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A Writer's Toolbox: Developing Characters and Settings

Creating characters and settings can be hard and stressful work for a writer. Ideas can come easily, until it's time to sit down and make your character or setting come to life. I often find myself staring off into space trying to figure out how to make my characters come alive in my story, or make the world they live in a vivid place for my readers. In my mind, all of my characters are amazing. I can see them, hear them, and know them. Same with the worlds I build. You should see inside my head! But you can't, right? A writer has to know how to bring all the fantastic things they see in their imagination to life so that everyone can enjoy it.

I've been writing for seven years now and in the beginning I didn't know where to start regarding how to make readers see what I see. I've learned many things along the way, including taking a children's writing course in the beginning, which I highly recommend! There are so many resources out there, and it's important as a new writer to start creating your own writer's toolbox. It's immensely helpful to have a one stop shop of your own for when you get stuck or simply have writers block (because it happens!). To help me show my readers the world I see, I filled my toolbox with two books: The Emotion Thesaurus and The Rural Setting Thesaurus.

Both books are available in paperback and as an e-reader.

What is an Emotional Thesaurus?

Both The Rural Setting Thesaurus and The Emotion Thesaurus are tools writers can use to better express the emotion of their characters, traits of their characters, and the setting that surrounds their characters. The author's Angela Ackerman and Becca Puglisi have several books writers could put in their toolbox including, The Urban Setting Thesaurus, The Emotional Wound Thesaurus, The Negative Trait Thesaurus, and The Positive Trait Thesaurus.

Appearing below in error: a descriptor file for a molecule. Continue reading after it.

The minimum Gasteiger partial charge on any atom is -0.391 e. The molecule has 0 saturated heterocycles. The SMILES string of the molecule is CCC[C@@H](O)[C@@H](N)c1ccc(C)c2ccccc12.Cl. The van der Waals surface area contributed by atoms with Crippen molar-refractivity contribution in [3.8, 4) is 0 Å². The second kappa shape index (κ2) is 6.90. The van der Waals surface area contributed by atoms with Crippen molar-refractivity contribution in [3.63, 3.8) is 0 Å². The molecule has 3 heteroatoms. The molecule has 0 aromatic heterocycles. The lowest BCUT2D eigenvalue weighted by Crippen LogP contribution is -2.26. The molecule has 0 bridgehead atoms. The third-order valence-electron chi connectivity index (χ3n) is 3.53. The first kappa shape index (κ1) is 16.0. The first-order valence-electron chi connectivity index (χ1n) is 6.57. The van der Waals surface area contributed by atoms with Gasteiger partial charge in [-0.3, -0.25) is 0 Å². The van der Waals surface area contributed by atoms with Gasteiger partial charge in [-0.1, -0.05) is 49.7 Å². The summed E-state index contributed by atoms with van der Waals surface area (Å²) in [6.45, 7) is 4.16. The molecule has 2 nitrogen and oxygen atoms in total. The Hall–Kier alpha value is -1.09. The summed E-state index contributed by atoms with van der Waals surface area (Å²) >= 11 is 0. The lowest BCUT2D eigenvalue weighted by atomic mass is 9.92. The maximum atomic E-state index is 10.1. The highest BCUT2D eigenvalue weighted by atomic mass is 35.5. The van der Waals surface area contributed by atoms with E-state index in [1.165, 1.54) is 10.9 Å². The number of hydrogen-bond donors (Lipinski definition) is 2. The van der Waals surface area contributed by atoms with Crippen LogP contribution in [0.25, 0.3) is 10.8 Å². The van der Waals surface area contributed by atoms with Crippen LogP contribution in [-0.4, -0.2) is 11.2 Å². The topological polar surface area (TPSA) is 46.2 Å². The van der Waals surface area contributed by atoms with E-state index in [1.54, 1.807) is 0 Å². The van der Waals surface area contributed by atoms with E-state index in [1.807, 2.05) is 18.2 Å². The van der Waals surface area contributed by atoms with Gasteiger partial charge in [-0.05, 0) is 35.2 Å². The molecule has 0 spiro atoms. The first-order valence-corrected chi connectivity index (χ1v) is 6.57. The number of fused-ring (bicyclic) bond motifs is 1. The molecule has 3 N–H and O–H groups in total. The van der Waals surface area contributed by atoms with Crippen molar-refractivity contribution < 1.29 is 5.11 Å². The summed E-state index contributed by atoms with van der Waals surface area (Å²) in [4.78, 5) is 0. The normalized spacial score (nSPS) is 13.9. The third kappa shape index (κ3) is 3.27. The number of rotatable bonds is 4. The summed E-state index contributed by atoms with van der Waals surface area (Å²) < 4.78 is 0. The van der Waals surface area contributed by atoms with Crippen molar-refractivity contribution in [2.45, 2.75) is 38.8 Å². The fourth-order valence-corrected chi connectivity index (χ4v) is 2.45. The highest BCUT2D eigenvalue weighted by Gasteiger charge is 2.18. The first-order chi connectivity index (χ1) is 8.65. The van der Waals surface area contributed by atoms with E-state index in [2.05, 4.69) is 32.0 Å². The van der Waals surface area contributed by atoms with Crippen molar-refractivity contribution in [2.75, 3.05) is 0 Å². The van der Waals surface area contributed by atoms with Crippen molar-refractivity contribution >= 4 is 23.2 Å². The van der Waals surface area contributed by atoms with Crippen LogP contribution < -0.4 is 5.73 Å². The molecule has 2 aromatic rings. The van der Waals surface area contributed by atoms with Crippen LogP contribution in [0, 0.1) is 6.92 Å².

All six of their books can offer help to any writer no matter the genre or where a writer might be stuck in their story.

Why should writers put these in their toolbox?

When I'm on a roll and I'm writing dialogue, I get to a certain point where I stop and wonder if I've added enough information to really show my readers what I'm trying to convey through my characters. Almost 100% of the time the answer is no. Again, my story is really amazing in my head, and then not so much on paper. It's hard for me to have my characters properly show an emotion that I'm not feeling at the moment. If my character is sad at the story, and I'm not, I have to really put myself in that place to write it correctly. Or It can also be difficult to write a scene in a place you've never been before and you have to really take a moment to image what it might be like there. Can it be done without the thesaurus? Sure! But why not have a little help every now and then?

Using the Thesaurus' can take your sentence from this:

"Her co-worker's constant pencil tapping was irritating and she wanted it to stop."

to this:

"Emily clenched her teeth and glanced over at Nancy, her co-worker. Each tap of Nancy's pencil made Emily's muscles tense more. She closed her eyes and sighed, wishing the noise would stop."

The second sentence is a little more descriptive and helps the reader relate to the character. Can you tell her emotion? Personally, I think we can all relate to poor Emily a little.

Each Thesaurus gives several options that will help a writer add depth and emotion to their character or place. The Emotional Thesaurus gives examples of physical signals, internal sensations, and mental responses. In the Rural Setting Thesaurus, it helps the writer understand how to show their world's sights, sounds, smells, tastes, and textures/sensations. The Rural Thesaurus has been especially helpful to me lately as I've been trying to figure out world building for my novel The Five Kingdoms. Much like my characters, the world they live in looks amazing in my head, but the Thesaurus helps me "see" the places I'm trying to create so that I can show the reader through my words.

If you're a new writer or even a an established writer, I recommend adding at least one of these books to your toolbox. If you've used these books before, leave me a comment and tell me how it's helped your story! Let's get to work!

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